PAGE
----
Johannes Lupi (c. 1506 – December 20, 1539) was a Franco-Flemish composer of the Renaissance. A representative of the generation after Josquin, he was a minor but skilled composer of polyphony who was mainly active in Cambrai.
His birthplace is unknown, but he served in Cambrai as a choirboy. He lived in Cambrai most of his life, only leaving to attend the university in Leuven, where he was present from 1522 until 1526. In 1527 he became master of the choirboys at the Cambrai cathedral, a position which typically included housing and boarding them in addition to teaching them music. Several times he was fired from his job, but always re-hired again, usually for failing to discipline his charges but also for poor bookkeeping.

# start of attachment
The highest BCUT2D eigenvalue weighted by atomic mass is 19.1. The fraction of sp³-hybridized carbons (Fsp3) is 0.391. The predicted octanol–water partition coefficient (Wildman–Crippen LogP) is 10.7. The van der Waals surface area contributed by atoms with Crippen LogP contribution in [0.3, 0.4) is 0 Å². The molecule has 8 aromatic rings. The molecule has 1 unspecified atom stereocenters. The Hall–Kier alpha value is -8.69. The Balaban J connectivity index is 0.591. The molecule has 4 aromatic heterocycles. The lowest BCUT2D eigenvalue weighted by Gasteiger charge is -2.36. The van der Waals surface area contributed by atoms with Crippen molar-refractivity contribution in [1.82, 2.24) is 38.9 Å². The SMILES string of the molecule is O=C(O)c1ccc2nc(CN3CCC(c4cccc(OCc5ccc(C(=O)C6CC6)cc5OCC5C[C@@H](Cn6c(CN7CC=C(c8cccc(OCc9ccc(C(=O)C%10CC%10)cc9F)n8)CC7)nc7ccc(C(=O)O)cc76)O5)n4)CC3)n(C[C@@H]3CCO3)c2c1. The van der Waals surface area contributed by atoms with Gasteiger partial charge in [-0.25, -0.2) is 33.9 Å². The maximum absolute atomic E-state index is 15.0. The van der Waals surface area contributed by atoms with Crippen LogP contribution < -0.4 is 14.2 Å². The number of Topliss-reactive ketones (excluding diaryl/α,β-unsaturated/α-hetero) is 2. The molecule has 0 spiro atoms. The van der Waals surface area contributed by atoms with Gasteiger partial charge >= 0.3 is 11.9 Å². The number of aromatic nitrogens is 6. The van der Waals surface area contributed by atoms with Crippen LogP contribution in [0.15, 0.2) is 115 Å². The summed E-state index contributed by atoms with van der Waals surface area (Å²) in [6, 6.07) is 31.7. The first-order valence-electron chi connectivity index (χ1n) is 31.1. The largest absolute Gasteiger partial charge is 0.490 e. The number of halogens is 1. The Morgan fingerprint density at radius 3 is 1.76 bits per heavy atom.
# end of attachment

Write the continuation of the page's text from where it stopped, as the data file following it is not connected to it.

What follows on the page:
Lupi had an unnamed chronic illness which plagued him increasingly in the 1530s—he had to leave his position because of it in 1535—and which caused his early death.
All of his surviving music is a cappella vocal. Only two masses survive, but he wrote numerous motets and chansons; the motets were collected and printed in 1542 by Pierre Attaingnant.